He returned to Tyneside with his Senegal teammate Papiss Cissé after a deal was agreed between Newcastle and Freiburg for the striker during the January transfer window. Much like Ba, Cissé had spent a few productive seasons in the Bundesliga before hitting the big time in England, so if he was to be mentored by anyone, Demba Ba would be the ideal person.
It turned out that Cissé quickly became the master rather than the apprentice and stunned Premier League defences with his quick movement and powerful right foot. He managed over double figures in goals before the season was out and he was a considerate factor in Newcastle achieving a first top-five finish in eight years. However, his goals dried up at the start of the following season with Ba taking centre stage once more.
Tottenham were the visitors to St James’ Park on the first day of the new campaign as Ba opened his account for the season with a curling half-volley that soared across Brad Friedel and into the far corner. A brace at Goodison Park was followed by the winner against Norwich before Ba bagged another double away at struggling Reading.
You’d expect a forward of his size and stature to be almost exclusively scoring headers or tap-ins but that wasn’t Ba’s style. While he did net his fair share of headers, he became known for his ability to score acrobatic efforts and long-range piledrivers. This variety in his game and his newfound consistency in front of goal earned Ba a move to Champions League holders Chelsea, who were struggling in the striker department after the departure of Didier Drogba.
When Ba arrived at Stamford Bridge in January, a misfiring Fernando Torres was the only recognised front-man in the entire squad, with Daniel Sturridge having just secured his move to Liverpool earlier that month. Two opportunistic finishes against Southampton came on his debut for the Blues as the Chelsea fans got their first glimpse of the supposed panic buy that they’d brought in.
For the first time in his career, Ba was playing with genuine world-class talent and the fact that his two goals came via assists from Juan Mata and Eden Hazard promised much. During his brief time at Chelsea, Ba formed a friendship with Hazard on and off the pitch while Mata often provided him with a chance to score. An inch-perfect pass by the Spaniard against Manchester United in the FA Cup quarter-final later that season saw Ba stretch to strike past De Gea to secure a safe passage to the semi-finals, where he netted again. Roberto Mancini’s Manchester City denied the Blues that day on Ba’s first appearance at Wembley.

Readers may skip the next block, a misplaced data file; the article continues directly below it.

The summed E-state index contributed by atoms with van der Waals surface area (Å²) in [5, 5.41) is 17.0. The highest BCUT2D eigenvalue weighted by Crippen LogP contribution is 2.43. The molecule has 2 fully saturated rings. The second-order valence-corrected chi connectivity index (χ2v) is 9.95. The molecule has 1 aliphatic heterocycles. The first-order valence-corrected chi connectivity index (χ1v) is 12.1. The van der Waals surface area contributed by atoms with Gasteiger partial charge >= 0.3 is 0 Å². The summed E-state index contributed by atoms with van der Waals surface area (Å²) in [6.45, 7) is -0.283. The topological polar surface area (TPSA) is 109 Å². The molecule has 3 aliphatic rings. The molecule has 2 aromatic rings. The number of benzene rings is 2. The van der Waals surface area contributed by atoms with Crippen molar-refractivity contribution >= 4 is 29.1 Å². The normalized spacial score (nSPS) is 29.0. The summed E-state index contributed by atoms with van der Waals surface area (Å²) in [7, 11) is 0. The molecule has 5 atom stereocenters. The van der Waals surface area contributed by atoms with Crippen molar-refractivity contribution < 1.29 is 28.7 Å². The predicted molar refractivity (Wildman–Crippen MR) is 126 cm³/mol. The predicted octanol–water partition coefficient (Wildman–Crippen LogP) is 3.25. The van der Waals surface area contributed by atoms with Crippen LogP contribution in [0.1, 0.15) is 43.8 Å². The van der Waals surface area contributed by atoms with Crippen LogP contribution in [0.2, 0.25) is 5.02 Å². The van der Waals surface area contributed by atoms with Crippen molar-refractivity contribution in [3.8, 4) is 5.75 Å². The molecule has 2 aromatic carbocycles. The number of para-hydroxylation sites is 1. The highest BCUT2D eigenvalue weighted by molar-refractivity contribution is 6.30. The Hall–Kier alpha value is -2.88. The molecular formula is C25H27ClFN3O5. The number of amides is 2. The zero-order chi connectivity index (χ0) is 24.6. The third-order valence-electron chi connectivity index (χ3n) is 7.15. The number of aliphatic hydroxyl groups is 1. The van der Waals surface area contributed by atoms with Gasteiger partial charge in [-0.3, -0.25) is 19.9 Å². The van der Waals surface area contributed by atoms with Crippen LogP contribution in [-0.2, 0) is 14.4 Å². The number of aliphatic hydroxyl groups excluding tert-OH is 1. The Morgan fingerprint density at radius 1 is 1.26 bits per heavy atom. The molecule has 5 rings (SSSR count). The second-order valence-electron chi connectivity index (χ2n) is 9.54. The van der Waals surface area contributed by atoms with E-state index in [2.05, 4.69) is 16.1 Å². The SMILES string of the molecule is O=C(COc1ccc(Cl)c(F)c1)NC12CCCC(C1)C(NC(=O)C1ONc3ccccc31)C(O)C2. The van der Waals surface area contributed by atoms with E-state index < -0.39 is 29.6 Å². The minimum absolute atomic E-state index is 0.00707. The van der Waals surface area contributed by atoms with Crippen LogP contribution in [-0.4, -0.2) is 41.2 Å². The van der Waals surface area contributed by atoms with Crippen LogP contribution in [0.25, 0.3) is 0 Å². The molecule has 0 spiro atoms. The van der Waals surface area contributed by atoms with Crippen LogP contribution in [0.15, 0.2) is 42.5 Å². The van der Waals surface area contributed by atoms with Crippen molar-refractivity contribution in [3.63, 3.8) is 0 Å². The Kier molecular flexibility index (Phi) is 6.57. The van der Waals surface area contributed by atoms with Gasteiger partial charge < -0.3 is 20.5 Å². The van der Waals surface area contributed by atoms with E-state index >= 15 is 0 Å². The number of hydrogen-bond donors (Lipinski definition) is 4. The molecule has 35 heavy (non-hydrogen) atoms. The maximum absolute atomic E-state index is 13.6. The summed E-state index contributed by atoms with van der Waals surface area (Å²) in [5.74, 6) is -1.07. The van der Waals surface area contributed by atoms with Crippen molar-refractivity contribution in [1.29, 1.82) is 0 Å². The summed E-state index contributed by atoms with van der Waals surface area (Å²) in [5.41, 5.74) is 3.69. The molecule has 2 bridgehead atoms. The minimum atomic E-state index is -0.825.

Despite the calls for Ba to leave that summer, the Senegal star opted to stay and play under new boss José Mourinho. A decade earlier, Ba could only have dreamed of playing with fellow African Samuel Eto’o, but here he was at a top club training alongside one of his heroes. However, the arrival of Eto’o meant that Ba’s playing time was limited for the first half of the season. By the time Christmas came around, Ba had managed just one Premier League goal and found himself sitting third in the pecking order for Mourinho’s sole striker slot.
With Chelsea’s Premier League hopes fading after defeats at Aston Villa and Crystal Palace, an unlikely Champions League campaign became the centre of attention at the club. A 3-1 defeat in Ba’s hometown against Paris Saint-Germain looked to have ended the Blues’ run but the English club staged a thrilling comeback at Stamford Bridge in the second leg. André Schürrle swept home in the first half to bring the Blues back into the game before, as time seemed to be running out, Ba scrambled a shot into the back of the net to make him the hero of this Champions League tie.
That important goal earned him starts at Swansea and Liverpool, finding the net on both occasions. Steven Gerrard’s slip wouldn’t have been remembered if Ba had not slotted past Simon Mignolet seconds after. His composure in front of the Kop was unmatched by many strikers with that little game time under their belts.
A resurgent Atlético Madrid stopped Chelsea in their European tracks in the semi-finals and Manchester City nipped in front of Liverpool to claim the league title as Ba left Chelsea without a medal in his collection. The arrival of Diego Costa forced Ba to look elsewhere in order to play football, which is when Beşiktaş came in for his services.
Fans of the Super Eagles often credit Ba’s performances in his only full season in Turkey as instrumental in forming the foundations of a team that went on to win the league title in the two following campaigns. Ba’s 18 league goals propelled Beşiktaş to third and his impressive Europa League tally saw the Turkish side progress out of a group that contained Tottenham and then past Liverpool in the first knockout round. Club Brugge were victors over the Istanbul-based club in the next round as Ba’s career continued to have that trophy-shaped hole in it.
A prolific spell in China ended abruptly with a horrific broken leg that many said would end Ba’s career. However, all the work the Senegal striker had put in during those first few years as a footballer, those trials in France, the rejections in England, meant that he was used to being written off.
He returned to Europe and Beşiktaş under a year later as the Super Eagles successfully defended their Süper Lig title. Finally, after a career that had spanned over a decade and taken him from Hoffenheim to Istanbul via Newcastle, London and Shanghai, Demba Ba had a medal around his neck and, as always, a smile on his face.
By Billy Munday @BMunday08